Two-time UK prime minister Benjamin Disraeli (1804–1881) wrote his first fiction story at the age of fifteen, kicking off a lifelong career that gave the world lots of works, none of which yours truly, unlike historian Dr. Kit Kowol, has ever chanced to read. Kowol describes ‘Dizzy’ as a writer ‘who led his country like a character in one of his novels’ and is indiscreet enough to tell whoever cares to visit his website that the Jewish UK premier blew away a fortune at the age of 20 by gambling on the stock exchange and ended up so indebted that he sought refuge in politics (since MPs were immune to being arrested for debt)! But for me Dizzy’s misreckoning as a gambler was made good decades later when he sagely declared that the youth of a nation are the trustees of posterity.

We often hear that a lot of potential is concentrated in the young flesh. What we rarely hear is the fact that the said potential is actually the ability to do either good or bad, depending on the stimulus. For instance, even if you are a worse gambler than Benjamin, you will most likely put your money on a young person finishing ahead of the fastest grizzled human being in a race. And still, should you ever find yourself in ‘need’ of a force to overthrow the government or advance jihadist agenda, the youth will be the sprogs of choice. That about gives a foreword to a mixed blessing that is youth potential. Wherever terrorist activities and insurgencies occur, the sheer number of the youth involved, as fighters and opportunistic criminals, is pronounced. It is usually the marginalized and vulnerable  youth dwelling in the sewers of unemployment and destitution that are desperate and disgruntled enough to be radicalized or willfully offer themselves to criminality. Whereas the higher proportion of these is usually male, the role of females in war and conflict cannot be ignored. Terrorism and war (and human trafficking, I remember) are perhaps at the tip of the spear’s tongue; robbery, murder, drug abuse and rape are even more rife in every seemingly stable society and they can all be safely tied back to the vulnerability of the young people.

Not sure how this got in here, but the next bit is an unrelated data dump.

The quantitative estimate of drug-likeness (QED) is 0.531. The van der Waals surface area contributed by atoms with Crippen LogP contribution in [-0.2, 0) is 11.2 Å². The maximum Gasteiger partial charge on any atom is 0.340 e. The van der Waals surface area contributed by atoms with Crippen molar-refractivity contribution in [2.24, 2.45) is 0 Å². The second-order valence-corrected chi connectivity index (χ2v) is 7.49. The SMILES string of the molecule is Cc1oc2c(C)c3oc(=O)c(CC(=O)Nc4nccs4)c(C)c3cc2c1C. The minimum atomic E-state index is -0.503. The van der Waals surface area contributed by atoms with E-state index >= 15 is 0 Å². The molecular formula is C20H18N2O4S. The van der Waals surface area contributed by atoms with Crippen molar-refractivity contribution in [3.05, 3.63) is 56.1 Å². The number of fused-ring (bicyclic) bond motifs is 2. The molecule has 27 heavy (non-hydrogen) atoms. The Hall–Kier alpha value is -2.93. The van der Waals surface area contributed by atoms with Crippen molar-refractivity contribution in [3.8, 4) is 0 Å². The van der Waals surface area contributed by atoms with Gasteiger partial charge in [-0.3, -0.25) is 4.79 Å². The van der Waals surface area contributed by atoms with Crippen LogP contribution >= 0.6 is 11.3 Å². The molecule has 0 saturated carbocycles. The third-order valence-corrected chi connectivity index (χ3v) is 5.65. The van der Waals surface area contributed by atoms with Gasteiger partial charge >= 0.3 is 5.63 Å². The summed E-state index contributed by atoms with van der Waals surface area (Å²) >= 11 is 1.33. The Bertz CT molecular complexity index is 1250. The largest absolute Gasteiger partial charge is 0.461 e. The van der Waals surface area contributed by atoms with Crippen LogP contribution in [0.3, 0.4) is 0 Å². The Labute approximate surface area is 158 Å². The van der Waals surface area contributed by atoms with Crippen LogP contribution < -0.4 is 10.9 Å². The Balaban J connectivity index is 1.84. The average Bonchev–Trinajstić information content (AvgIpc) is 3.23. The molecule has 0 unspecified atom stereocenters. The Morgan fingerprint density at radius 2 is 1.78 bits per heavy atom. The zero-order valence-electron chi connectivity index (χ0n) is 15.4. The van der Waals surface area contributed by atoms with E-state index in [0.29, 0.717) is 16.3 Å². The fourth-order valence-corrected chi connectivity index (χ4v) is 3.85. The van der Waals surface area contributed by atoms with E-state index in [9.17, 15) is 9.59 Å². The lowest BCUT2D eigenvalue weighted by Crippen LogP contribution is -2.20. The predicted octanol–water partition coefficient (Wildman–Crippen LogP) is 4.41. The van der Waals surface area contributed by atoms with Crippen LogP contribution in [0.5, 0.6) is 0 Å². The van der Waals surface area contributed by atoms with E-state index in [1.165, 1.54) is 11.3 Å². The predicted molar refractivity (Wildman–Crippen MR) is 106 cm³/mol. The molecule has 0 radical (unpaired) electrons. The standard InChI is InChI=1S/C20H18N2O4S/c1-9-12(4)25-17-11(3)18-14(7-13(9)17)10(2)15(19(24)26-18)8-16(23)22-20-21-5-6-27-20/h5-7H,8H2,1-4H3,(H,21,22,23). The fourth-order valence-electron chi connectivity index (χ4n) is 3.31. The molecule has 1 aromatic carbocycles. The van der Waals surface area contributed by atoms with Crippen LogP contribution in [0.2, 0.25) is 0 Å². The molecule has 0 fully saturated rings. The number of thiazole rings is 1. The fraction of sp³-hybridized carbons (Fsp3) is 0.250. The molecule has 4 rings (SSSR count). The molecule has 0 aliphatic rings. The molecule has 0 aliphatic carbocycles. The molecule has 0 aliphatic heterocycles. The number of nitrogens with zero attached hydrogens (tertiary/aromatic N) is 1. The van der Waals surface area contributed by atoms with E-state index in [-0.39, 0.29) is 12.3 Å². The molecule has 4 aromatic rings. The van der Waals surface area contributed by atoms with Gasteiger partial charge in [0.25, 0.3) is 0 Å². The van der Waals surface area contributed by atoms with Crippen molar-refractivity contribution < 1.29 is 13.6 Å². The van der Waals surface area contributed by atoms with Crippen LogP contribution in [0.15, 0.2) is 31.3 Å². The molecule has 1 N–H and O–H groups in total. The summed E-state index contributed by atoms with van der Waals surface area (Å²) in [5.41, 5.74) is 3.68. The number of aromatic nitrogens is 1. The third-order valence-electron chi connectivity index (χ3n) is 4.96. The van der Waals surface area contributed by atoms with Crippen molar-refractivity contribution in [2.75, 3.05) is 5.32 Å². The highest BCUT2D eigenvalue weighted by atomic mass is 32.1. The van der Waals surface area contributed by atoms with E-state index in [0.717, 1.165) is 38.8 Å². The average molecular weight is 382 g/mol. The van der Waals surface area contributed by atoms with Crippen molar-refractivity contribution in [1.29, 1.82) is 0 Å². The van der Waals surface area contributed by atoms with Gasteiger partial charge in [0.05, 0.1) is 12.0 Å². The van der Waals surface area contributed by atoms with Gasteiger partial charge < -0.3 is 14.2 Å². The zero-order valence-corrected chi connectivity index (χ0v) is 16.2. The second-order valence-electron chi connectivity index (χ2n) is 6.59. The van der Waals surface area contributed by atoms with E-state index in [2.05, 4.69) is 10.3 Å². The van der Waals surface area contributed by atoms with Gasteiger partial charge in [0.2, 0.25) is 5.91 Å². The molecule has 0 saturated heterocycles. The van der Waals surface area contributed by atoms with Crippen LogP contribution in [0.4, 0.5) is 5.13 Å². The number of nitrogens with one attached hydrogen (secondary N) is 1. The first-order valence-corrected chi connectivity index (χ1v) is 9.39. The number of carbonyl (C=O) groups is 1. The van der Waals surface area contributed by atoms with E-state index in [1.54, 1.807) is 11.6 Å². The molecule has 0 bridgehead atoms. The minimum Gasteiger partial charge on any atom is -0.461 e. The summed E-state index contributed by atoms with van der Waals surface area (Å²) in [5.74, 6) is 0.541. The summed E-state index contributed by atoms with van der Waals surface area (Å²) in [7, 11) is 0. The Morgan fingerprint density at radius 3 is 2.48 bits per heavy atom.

So… How do we harness the good potential? A seemingly easy question that often makes world leaders sweat through the nails. Whereas efforts to address unemployment and bestow financial independence through education and career guidance have been encouraged, they are still as feeble as the gaps are wide. Not least because the problem has been poorly diagnosed. Policy makers think sending more children to school is the panacea, yet the despair that comes with graduating into joblessness qualifies the well meant efforts as medicine worse than the problem. Staying failed education systems maintains the dire mismatch between labour market requirements and the quality of education received. The countless numbers churned out every year into the saturated job market pose an increasing threat to security. Well-tailored vocational training fused with technological expertise and ICT on the other hand would lessen the unemployment freight. What further paralyzes the efforts to guide young people towards employment and financial independence, especially in developing countries where 89% of the world’s young people stay, is the low commitment manifested by rampant swindling of funds, with public servants and politicians of untameable appetites secreting or misappropriating funds meant for poverty alleviation projects.

To whom it may concern; regarding youth potent, any nation is presented with two choices for even a poor wager like  Benjamin Disraeli to choose from. The payoffs and consequences are not unknown.